Best-selling author and former Lehman Brothers trader Jared Dillian explains why Lehman Brothers wasn’t bailed out in 2008 on a recent podcast. Despite its systemic risk, there are two key reasons it wasn’t bailed out… The first had to do with the illiquid nature of its assets, and the second involves the company’s former CEO, Dick Fuld.

Illiquid Assets Sunk Lehman Brothers

Dillian explains that,

“Lehman had bought about 40 billion dollars worth of physical real estate all over the world. Desert in California, condos in Scotland, apartment buildings. And, it was stuff that was going to take ten years to liquidate. So, if the government had bailed out Lehman, it would have been a huge mess selling off all these illiquid assets.”

Perhaps a lesson for investors who have too much capital tied up in illiquid assets…

In a crash or crisis, one never wants difficulty shoring up liquidity. First, it can prevent you from selling before the bottom falls out; secondly, with liquidity, one can take advantage of the bargains presented during market corrections.

Relationships Matter on Wall Street

The second reason, and more surprising in some ways, involves revenge. Richard Severin Fuld Jr., also known as Dick Fuld, was the final Chairman and CEO of Lehman Brothers. Fuld held this position from April 1, 1994, after the firm’s spinoff from American Express, until September 15, 2008. Fuld’s demise began ten years earlier when Long-Term Capital Management (LTCM) nearly went bust. The highly leveraged hedge fund received a $3.6 billion bailout in 1998 from 14 banks. The deal was brokered and put together by the Federal Reserve Bank of New York. Only one large Wall Street bank refused to participate in the bailout… Lehman Brothers. So, when it came time for Lehman to be bailed out in 2008, the banks and the Federal Reserve let them and Dick Fuld fail.

Lessons from LTCM’s Bailout and Failure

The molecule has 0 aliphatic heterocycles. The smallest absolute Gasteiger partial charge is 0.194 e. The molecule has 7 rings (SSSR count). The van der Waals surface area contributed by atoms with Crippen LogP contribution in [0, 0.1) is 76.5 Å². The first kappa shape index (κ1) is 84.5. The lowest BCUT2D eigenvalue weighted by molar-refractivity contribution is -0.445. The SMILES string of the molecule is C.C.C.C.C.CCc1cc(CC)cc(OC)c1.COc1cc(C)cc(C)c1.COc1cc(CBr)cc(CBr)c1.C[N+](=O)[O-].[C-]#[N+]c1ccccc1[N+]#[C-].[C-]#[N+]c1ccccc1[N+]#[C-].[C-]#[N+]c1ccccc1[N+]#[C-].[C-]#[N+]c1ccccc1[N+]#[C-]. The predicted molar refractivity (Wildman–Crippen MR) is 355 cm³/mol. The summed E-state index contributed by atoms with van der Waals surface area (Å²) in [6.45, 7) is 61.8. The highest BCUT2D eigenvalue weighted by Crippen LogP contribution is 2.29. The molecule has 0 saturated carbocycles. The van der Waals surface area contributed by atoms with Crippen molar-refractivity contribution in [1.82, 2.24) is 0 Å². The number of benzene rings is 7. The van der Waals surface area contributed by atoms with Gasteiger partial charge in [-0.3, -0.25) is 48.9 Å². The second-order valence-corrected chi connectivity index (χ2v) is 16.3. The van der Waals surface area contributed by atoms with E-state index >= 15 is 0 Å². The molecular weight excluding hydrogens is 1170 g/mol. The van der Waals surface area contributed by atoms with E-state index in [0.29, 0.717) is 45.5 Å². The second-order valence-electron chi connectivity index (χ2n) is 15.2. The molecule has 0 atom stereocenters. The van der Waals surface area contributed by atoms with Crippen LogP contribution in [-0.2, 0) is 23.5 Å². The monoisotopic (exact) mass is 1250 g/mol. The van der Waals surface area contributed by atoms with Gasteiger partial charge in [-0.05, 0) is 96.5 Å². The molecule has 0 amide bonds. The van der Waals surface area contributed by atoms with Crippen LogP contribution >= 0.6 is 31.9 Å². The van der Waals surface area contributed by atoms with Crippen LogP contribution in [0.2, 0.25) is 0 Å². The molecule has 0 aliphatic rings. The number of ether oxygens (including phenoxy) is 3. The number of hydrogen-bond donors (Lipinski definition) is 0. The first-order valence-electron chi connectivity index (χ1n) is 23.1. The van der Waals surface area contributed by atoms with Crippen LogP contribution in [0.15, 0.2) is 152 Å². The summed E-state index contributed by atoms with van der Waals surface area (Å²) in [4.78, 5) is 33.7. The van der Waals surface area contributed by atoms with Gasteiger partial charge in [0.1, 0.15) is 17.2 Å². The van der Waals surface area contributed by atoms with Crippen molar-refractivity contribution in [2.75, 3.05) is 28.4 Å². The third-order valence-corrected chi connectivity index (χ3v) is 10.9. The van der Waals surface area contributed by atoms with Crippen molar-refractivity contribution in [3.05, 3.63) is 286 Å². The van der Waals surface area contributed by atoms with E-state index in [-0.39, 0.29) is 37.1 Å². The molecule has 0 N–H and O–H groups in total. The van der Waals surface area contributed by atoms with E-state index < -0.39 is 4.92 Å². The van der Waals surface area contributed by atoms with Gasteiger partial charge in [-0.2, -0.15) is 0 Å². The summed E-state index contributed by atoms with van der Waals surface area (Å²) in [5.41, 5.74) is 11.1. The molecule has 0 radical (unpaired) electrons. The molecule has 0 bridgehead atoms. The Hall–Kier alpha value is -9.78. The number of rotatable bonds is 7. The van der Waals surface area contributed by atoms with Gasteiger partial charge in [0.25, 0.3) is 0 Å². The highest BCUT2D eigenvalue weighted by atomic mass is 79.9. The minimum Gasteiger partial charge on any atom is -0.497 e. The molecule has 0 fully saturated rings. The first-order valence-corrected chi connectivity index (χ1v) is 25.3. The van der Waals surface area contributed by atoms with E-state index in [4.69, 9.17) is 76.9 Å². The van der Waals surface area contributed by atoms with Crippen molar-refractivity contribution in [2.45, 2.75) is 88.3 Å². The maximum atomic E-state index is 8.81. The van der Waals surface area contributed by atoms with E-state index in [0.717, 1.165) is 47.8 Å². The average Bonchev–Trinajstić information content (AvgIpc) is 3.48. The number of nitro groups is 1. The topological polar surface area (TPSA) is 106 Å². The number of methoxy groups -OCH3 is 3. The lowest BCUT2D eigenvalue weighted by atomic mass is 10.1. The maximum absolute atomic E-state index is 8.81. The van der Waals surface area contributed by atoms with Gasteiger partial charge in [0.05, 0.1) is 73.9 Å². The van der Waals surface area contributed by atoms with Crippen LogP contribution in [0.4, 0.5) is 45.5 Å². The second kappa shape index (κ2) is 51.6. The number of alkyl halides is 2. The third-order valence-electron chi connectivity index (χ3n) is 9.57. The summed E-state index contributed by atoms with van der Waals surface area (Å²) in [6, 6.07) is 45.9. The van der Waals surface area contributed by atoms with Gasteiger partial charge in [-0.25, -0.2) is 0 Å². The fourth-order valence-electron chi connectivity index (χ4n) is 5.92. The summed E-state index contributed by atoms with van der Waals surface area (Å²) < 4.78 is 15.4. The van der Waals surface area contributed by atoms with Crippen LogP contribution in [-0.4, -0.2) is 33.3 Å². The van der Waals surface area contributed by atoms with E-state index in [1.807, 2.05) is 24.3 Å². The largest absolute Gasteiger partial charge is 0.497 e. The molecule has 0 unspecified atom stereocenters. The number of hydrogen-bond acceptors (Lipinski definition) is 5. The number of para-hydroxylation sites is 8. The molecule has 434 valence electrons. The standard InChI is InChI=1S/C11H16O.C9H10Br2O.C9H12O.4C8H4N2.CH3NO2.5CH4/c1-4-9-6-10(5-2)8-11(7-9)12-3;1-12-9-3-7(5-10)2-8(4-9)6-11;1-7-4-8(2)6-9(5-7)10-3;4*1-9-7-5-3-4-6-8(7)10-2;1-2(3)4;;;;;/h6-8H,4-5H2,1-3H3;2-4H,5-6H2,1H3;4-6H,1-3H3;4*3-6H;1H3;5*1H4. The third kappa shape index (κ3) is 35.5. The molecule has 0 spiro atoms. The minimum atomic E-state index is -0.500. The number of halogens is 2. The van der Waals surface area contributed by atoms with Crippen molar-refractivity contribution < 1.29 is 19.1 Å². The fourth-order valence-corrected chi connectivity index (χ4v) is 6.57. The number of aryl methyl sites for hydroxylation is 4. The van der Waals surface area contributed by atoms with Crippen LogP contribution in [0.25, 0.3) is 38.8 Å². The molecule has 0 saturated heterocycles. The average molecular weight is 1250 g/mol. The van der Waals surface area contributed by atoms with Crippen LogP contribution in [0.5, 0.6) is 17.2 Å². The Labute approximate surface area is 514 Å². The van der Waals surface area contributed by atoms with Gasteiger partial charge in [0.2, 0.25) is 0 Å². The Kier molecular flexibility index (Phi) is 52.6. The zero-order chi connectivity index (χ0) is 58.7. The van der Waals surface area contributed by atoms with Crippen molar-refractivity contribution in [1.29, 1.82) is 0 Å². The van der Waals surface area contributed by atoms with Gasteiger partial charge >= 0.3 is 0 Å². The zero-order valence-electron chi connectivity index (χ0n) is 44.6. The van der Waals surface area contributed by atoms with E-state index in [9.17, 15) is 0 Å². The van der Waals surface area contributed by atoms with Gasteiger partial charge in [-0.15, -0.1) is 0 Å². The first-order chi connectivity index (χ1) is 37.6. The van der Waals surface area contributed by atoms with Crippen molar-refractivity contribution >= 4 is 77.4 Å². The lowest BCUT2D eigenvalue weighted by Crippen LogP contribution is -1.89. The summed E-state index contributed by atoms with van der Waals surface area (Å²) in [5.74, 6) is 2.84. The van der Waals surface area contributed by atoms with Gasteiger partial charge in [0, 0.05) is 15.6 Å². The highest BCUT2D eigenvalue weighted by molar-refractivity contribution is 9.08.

LTCM has quite a short but exciting history. Founded in 1994 by John Meriwether, the former vice-chairman and head of bond trading at Salomon Brothers, they came out swinging. LTCM posted annualized returns (after fees) of around 21% in its first year, 43% in year two, and 41% in its third year. Astounding returns by any measure, but in 1998, it was destroyed by over-leveraging. It lost $4.6 billion in less than four months due to exposure to the 1997 Asian and 1998 Russian financial crises. Without the high leverage, they may have survived, but even with the bailout, the fund was liquidated and dissolved in early 2000.

Avoid the Three L’s: Liquor, Ladies, and Leverage

Sadly, John Meriwether likely never heard the long adage of legendary investor Charlie Munger. The famed Warren Buffett remarked in a CNBC Squawk Box interview many years ago,

“My partner Charlie says there is only three ways a smart person can go broke: liquor, ladies and leverage.”

He continued,

“Now the truth is — the first two, he just added because they started with L — it’s leverage.”

Stock Market Crash in Q3 or Q4?

Chris Vermeulen, the founder and Chief Market Strategist for The Technical Traders, believes the current economic cycle shows signs of a slowdown. He considers both the stock market and economic cycles near the peak and are about to roll over. Despite these warnings, the markets continue to rise, with indices hitting fresh all-time highs today, July 3.

Vermeulen warns that companies spending millions on expansion will be sorry, as, in his view, economic activity is set to decline.

From a potential Lehman Brothers type of event to fear-inducing forecasts, the market is always challenging. But with most Western nations deeply indebted and no end in sight to deficit spending, a currency or debt crisis could be looming. Lessons from the 2008 crisis, and forecasts of potential tops should be reviewed and taken into consideration when forming your own market thesis.